JUDGE JOHN HORNBACK, one of the earliest settlers of Jasper county and one of the best known and most highly
respected citizens of the county, was born in Champaign county, Ohio, August 24, 1827. His father was James Hornback,
who when John was only four years old removed to Indiana and thence, in October, 1838, to Jasper county, Missouri.
His father settled on a farm about five miles southwest of Carthage before the land was surveyed by the government,
where both he and his son lived and died. John Hornback's education was such as was afforded in the early days
of Jasper county, but these opportunities he had improved to the utmost so as to become a man of fair educational
attainments and able toi clearly and forcibly express his views either in public speech or in writing. He was a
man of strong personality and exerted a great influence among the people of the county. He served as a justice
of the peace for Marion township prior to the war, and his fairness and good judgment in his decisions gained for
him a reputation almost equal to those educated,in the law.
In 1862 Judge Hornback was compelled by the war to leave Jasper county and seek safety 'for himself and family
elsewhere, and being a Union man in sentiment he went to Douglas county, Kansas, returning to Jasper county in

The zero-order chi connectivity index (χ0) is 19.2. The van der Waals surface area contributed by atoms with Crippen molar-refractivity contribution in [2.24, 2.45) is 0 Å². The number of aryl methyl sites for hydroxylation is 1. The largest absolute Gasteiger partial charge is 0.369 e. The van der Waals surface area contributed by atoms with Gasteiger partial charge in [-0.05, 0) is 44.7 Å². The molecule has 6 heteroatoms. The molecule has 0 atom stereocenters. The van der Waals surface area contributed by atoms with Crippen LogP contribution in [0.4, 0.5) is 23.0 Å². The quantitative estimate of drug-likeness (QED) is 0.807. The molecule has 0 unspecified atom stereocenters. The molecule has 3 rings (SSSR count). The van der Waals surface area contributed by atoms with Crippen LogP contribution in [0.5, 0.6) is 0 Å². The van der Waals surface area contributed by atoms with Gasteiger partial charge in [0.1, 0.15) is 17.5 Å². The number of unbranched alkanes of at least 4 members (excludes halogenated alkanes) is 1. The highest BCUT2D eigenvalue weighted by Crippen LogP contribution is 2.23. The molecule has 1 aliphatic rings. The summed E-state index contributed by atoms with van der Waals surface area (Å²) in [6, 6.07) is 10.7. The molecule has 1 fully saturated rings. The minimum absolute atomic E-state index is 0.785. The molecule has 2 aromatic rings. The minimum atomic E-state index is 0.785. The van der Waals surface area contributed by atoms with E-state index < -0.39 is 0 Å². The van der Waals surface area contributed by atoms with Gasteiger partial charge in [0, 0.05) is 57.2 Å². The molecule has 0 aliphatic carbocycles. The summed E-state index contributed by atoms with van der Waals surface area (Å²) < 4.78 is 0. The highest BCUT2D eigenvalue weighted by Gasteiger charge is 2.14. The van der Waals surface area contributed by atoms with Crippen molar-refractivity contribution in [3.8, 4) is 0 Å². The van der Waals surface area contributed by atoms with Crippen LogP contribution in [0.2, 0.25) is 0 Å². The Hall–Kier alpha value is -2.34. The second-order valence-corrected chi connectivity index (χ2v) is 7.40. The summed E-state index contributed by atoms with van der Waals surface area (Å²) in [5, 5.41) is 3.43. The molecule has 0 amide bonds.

the spring of 1866. While in Kansas he served with the militia of that state as a first lieutenant of the company
to which he was attached. In the fall of 1866 he was elected an associate judge of the county court, serving as
such a term of two yearns. Judge Hornback was independent in his political views, and after the War did not attach
himself to either of the old political parties. He was a strong and outspoken opponent of corruption and corrupt
practices in politics and public place, and a sincere, earnest reformer. He became a leader of the Greenback and
afterward the Populist party in his county. He always held the confidence and esteem of men of all parties among
his acquaintances and was frequently called on to act as administrator of the estates of deceased persons, which
he did with fidelity and to the unvarying satisfaction of the interested living representatives.
He first married, January 24, 1850, Miss Eleanor Walker, who died May 2, 1877, leaving eight children of this marriage,
five sons and three daughters. He died or the old homestead farm in Jasper township in November, 1899. It falls
to the lot of few men to be so sincerely mourned and missed as was Judge Hornback by his large circle of friends,
many of them the steadfast friends of a whole life time.
The Biographical History of Jasper County, Missouri
By Hon. Malcolm G. McGregor
The Lewis Publishing Co.
Jasper County, MO
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